Class styles

How to best explain what types of yoga ANZA WanderingYogis practice? There are generic terms like Hatha, Yin but each teacher also brings their own learnings, practices and customs based on their teachers.  Below is the ‘envelope’ within which each ANZA Wandering Yogi teaches the practice.

Our teachers have a mix of experience –  WanderingYogi likes to help teachers evolve their practice and style. So we have a few senior teachers (Yvonne and Lee), and others who are just starting their yoga teacher journey (Dee and Ed for example).   You can read more about them here…

Monday 8.30 am – Yin Flow

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Paulie Zink, the founder of the original Yin Yoga, at the Chicago Oneness Centre – seal pose as the Dao yoga intended it.

All yogis teach from the tradition of Tao (the Dao). This means the yoga embodies the 5 elements (or Wu Xing) within – wood, fire, earth, metal, water. All teachers who guide this practice have additional training in one of the disciplines within the Tao way, such as Kung Fu, Tai Chi, QiGong.

Fun, liberating, breath with movement, feel your energy flow.   More emphasis on feeling the flow, than structure and alignment, so great for those of us who feel like it’s a constant struggle to get a pose ‘right’.

The yoga that travelled from India to China, met the Tao way and became something in its own right.

Lee teaches the yin from the living father, of the stationary yin we are now all familiar with. This is Paulie Zink, and his philosophy is simple, but not simplistic – we all have limitless potential.  Others have experience in Reiki, Qigong or one of the many martial arts in the Tao way.

What can you expect?

  • Sequences usually following an animal or ancient story –  many of the poses are similar to Hatha tradition, but with less emphasis on structure and alignment.
  • No sun salutations, nor inversions, or namaste.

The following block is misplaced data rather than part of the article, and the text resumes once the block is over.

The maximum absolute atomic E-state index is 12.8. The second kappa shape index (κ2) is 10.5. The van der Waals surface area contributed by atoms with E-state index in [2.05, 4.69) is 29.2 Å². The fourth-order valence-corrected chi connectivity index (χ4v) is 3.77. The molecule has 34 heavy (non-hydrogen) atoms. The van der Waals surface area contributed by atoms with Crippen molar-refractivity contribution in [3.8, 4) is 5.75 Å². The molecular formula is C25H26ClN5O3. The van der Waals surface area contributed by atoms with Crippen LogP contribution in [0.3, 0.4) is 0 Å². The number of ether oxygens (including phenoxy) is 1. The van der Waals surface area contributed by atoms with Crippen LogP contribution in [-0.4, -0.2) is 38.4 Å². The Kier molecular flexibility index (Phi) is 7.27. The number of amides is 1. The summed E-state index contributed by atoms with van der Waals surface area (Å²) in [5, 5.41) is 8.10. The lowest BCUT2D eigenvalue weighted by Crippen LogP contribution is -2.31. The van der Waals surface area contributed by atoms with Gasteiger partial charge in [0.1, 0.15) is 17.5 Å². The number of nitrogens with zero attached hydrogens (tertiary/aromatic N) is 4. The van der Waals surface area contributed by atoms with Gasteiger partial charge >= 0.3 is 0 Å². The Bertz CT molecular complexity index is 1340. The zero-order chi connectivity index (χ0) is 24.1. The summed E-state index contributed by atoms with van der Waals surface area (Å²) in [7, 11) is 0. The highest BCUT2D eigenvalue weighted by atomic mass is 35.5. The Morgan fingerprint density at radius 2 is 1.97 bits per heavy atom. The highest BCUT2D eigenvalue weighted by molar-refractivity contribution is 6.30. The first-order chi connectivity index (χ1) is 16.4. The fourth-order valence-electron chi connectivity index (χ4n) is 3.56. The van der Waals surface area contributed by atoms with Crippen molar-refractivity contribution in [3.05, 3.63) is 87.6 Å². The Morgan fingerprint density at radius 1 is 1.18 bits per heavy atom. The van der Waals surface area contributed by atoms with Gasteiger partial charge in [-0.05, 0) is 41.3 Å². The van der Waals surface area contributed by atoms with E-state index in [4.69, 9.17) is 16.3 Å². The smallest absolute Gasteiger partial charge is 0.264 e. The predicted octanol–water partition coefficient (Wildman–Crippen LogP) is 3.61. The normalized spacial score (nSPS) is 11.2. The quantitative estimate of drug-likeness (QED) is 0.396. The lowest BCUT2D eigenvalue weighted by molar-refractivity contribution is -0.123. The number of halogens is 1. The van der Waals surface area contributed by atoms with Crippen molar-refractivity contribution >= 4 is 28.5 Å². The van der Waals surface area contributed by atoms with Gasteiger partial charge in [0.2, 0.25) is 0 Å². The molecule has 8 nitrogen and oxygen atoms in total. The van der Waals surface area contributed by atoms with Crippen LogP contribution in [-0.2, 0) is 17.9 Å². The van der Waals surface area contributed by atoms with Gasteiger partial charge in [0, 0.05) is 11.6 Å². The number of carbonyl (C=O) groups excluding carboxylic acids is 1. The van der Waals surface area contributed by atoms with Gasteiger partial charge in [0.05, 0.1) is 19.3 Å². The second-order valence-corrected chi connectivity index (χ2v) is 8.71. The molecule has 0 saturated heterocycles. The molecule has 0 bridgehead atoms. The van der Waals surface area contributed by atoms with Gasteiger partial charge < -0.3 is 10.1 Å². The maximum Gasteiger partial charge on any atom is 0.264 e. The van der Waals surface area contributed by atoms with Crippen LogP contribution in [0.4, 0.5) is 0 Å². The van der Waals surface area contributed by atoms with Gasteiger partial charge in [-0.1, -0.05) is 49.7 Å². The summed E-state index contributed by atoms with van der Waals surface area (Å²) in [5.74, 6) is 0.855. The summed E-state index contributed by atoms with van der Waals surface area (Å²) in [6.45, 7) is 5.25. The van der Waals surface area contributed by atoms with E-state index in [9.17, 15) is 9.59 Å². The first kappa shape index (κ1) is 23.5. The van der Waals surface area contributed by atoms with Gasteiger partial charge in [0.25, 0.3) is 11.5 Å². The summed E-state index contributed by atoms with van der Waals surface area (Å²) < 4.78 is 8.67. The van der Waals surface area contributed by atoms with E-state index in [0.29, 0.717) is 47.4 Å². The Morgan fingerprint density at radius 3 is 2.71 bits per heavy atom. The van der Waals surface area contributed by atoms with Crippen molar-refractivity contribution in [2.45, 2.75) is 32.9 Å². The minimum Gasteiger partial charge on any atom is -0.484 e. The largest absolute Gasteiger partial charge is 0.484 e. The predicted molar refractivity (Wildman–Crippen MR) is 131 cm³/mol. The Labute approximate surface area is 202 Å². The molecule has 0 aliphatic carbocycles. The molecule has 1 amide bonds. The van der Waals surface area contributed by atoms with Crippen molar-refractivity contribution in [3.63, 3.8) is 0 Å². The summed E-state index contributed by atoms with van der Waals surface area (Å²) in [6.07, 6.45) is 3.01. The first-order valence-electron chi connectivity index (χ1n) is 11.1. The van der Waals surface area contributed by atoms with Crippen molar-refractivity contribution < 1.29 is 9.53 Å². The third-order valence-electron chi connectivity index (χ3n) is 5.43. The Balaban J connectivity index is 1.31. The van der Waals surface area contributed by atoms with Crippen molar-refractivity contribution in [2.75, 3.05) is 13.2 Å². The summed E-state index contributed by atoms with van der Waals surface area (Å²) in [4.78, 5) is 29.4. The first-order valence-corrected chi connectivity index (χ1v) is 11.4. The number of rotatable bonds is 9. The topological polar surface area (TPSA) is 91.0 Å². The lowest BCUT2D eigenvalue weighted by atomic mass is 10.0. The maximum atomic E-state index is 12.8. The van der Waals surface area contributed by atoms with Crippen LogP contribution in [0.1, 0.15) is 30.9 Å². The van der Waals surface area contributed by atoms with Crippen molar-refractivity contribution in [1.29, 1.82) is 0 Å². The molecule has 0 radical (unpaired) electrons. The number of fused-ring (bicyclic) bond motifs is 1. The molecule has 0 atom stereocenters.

• Breath and energetic work a la TCM (Traditional Chinese Medicine)
  • Repetition of poses, at least twice – with poses being held for varying lengths of times, and not always equal on each side.
  • Class time: 1 hour

Tuesday 8.00 am – Universal Yoga

One arm to leg universal pose

One arm shoulder pose Universal yoga

This practice draws from the Universal yoga tradition.  The whole body is worked equally – 50% upper body and 50% lower body. Builds strong core, amazing cardiovascular workout.  Works all the mayakoshas (the energy fields which make up ‘us’).  Learn the intricacies of the pranayama beyond kapalbhati (fire breathing – lighting of the skull), and Nadi Shodun (alternate nostril breathing).  The master, Andrey Lappa, believes that in order for sadhaka (the community) to grow, about 20% of the class practice must be beyond your current physical and mental reach.

What can you expect?

  • Poses maintained from 3 up to 6 breaths (30 seconds to 1 minute) – 50% upperbody, 50% lower body,  joint stacking (with respect to the differences in our bodies)
  • Pranayama before, during and at end of class – differing techniques to uplift the energy (or prana).
  • Multidirectional (meaning moving in four directions of the compass), use of mantras.
  • Class time: 1 hour 15 minutes

Wednesday & Saturday 8.30 am – Everyday Hatha 

We honour the root of all yoga practice – Hatha.  Every Wednesday and Saturday, yogis come together to enjoy the ancient practice of Hatha yoga. No head or handstands ever. But a few poses that will still challenge us if we wish.

What can you expect?

  • Emphasis on alignment within poses
  • Use of sanskrit names to describe asanas
  • Typical poses:  Sun salutations, vasisthasana (two armed and one armed versions), balancing asanas (kati chandrasana, Warrior 3, vriksana), binds and inversions, but no headstands or handstands.
  • Class time: 1 hour

Friday 8.00 am  – RESTORATIVE Yin Yoga

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Yin yogis holding a 4 minute hip opener, dragon pose.

Reflects the restorative yin style taught by Sarah Powers, Paul and Suzee Grilley, and their affiliated network.  Focus on moving energy mindfully, nourishing of the deeper fascia, ligaments and connective tissues.  Known as a ‘waist to the toes’ yoga, very suitable for people with injuries, or wanting stillness –  a contemplative and nourishing yoga practice. Usually requires a block and/or strap – to assist our bodies in relaxing into poses without too much stress on our joints.

What can you expect?

  • Grounded yoga – few, often no, standing poses
  • Poses maintained from 2 up to 5 minutes
  • Breath and body mindfulness – a great start to meditation practice.
  • Class time: 1 hour 15 minutes.
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Yvonne with some of our regulars for Friday Yin class

With all yoga practice, practice at least twice a week, more if you can.  Your body will have less injuries, you will feel much happier, and if you choose your yoga ‘menu’ carefully, you will get all the cardio and muscular workout your body needs.  Not to mention large intended and unintended doses of mindfulness and peace.

Interested?

You can go on line and buy a season pass, or you can simply drop in to our ‘studio’. Love to see you soon!